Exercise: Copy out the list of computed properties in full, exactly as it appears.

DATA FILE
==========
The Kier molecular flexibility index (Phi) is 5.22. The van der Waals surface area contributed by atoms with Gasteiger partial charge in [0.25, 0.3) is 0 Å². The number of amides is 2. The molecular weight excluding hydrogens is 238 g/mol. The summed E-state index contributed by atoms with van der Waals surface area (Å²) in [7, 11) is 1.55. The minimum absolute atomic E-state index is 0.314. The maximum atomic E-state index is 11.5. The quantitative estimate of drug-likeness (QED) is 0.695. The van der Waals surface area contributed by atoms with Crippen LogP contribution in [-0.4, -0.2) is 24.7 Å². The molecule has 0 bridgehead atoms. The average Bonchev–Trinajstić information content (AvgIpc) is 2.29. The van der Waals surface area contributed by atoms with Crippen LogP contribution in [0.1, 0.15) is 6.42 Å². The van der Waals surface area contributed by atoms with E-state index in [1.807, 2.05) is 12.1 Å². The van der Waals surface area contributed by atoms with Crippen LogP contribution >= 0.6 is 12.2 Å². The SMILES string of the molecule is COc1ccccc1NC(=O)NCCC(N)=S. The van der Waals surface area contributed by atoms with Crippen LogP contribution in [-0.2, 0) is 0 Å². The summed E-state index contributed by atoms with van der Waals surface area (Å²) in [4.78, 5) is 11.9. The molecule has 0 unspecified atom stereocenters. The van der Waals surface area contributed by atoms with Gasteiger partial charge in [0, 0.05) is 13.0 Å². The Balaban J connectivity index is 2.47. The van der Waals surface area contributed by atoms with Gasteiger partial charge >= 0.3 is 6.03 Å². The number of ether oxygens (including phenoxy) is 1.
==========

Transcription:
The Kier molecular flexibility index (Phi) is 5.22. The van der Waals surface area contributed by atoms with Gasteiger partial charge in [0.25, 0.3) is 0 Å². The number of amides is 2. The molecular weight excluding hydrogens is 238 g/mol. The summed E-state index contributed by atoms with van der Waals surface area (Å²) in [7, 11) is 1.55. The minimum absolute atomic E-state index is 0.314. The maximum atomic E-state index is 11.5. The quantitative estimate of drug-likeness (QED) is 0.695. The van der Waals surface area contributed by atoms with Crippen LogP contribution in [-0.4, -0.2) is 24.7 Å². The molecule has 0 bridgehead atoms. The average Bonchev–Trinajstić information content (AvgIpc) is 2.29. The van der Waals surface area contributed by atoms with Crippen LogP contribution in [0.1, 0.15) is 6.42 Å². The van der Waals surface area contributed by atoms with E-state index in [1.807, 2.05) is 12.1 Å². The van der Waals surface area contributed by atoms with Crippen LogP contribution >= 0.6 is 12.2 Å². The SMILES string of the molecule is COc1ccccc1NC(=O)NCCC(N)=S. The van der Waals surface area contributed by atoms with Crippen LogP contribution in [-0.2, 0) is 0 Å². The summed E-state index contributed by atoms with van der Waals surface area (Å²) in [4.78, 5) is 11.9. The molecule has 0 unspecified atom stereocenters. The van der Waals surface area contributed by atoms with Gasteiger partial charge in [0, 0.05) is 13.0 Å². The Balaban J connectivity index is 2.47. The van der Waals surface area contributed by atoms with Gasteiger partial charge >= 0.3 is 6.03 Å². The number of ether oxygens (including phenoxy) is 1.